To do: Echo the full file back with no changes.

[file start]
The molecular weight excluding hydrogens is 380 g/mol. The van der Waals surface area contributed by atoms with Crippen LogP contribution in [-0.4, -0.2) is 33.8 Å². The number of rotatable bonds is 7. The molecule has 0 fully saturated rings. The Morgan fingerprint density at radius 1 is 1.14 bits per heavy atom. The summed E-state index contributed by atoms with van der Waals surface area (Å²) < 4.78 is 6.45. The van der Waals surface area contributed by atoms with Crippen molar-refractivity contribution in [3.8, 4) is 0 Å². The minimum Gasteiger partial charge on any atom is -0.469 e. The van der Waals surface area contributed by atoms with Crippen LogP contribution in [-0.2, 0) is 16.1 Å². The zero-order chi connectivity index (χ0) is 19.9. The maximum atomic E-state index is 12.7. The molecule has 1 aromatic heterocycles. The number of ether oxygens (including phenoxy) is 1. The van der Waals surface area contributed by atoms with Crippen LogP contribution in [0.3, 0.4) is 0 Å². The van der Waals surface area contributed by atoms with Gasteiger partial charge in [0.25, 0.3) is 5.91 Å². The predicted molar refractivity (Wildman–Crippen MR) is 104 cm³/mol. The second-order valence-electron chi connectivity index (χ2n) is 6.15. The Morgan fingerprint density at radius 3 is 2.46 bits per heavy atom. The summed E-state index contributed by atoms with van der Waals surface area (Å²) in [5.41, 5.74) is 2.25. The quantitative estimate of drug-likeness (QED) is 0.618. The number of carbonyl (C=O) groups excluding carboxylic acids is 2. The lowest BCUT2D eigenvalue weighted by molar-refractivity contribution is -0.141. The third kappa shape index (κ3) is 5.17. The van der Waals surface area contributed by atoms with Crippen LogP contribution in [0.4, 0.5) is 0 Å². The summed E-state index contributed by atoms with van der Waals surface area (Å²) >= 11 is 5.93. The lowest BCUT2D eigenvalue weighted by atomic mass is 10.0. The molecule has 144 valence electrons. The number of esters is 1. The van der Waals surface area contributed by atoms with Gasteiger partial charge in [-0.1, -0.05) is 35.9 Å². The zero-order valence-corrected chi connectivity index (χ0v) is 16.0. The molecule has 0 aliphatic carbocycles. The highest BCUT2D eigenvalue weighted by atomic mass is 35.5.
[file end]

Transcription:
The molecular weight excluding hydrogens is 380 g/mol. The van der Waals surface area contributed by atoms with Crippen LogP contribution in [-0.4, -0.2) is 33.8 Å². The number of rotatable bonds is 7. The molecule has 0 fully saturated rings. The Morgan fingerprint density at radius 1 is 1.14 bits per heavy atom. The summed E-state index contributed by atoms with van der Waals surface area (Å²) < 4.78 is 6.45. The van der Waals surface area contributed by atoms with Crippen molar-refractivity contribution in [3.8, 4) is 0 Å². The minimum Gasteiger partial charge on any atom is -0.469 e. The van der Waals surface area contributed by atoms with Crippen LogP contribution in [-0.2, 0) is 16.1 Å². The zero-order chi connectivity index (χ0) is 19.9. The maximum atomic E-state index is 12.7. The molecule has 1 aromatic heterocycles. The number of ether oxygens (including phenoxy) is 1. The van der Waals surface area contributed by atoms with Crippen LogP contribution in [0.3, 0.4) is 0 Å². The van der Waals surface area contributed by atoms with Gasteiger partial charge in [0.25, 0.3) is 5.91 Å². The predicted molar refractivity (Wildman–Crippen MR) is 104 cm³/mol. The second-order valence-electron chi connectivity index (χ2n) is 6.15. The Morgan fingerprint density at radius 3 is 2.46 bits per heavy atom. The summed E-state index contributed by atoms with van der Waals surface area (Å²) in [5.41, 5.74) is 2.25. The quantitative estimate of drug-likeness (QED) is 0.618. The number of carbonyl (C=O) groups excluding carboxylic acids is 2. The lowest BCUT2D eigenvalue weighted by molar-refractivity contribution is -0.141. The third kappa shape index (κ3) is 5.17. The van der Waals surface area contributed by atoms with Crippen LogP contribution in [0.4, 0.5) is 0 Å². The summed E-state index contributed by atoms with van der Waals surface area (Å²) >= 11 is 5.93. The lowest BCUT2D eigenvalue weighted by atomic mass is 10.0. The molecule has 144 valence electrons. The number of esters is 1. The van der Waals surface area contributed by atoms with Gasteiger partial charge in [-0.1, -0.05) is 35.9 Å². The zero-order valence-corrected chi connectivity index (χ0v) is 16.0. The molecule has 0 aliphatic carbocycles. The highest BCUT2D eigenvalue weighted by atomic mass is 35.5.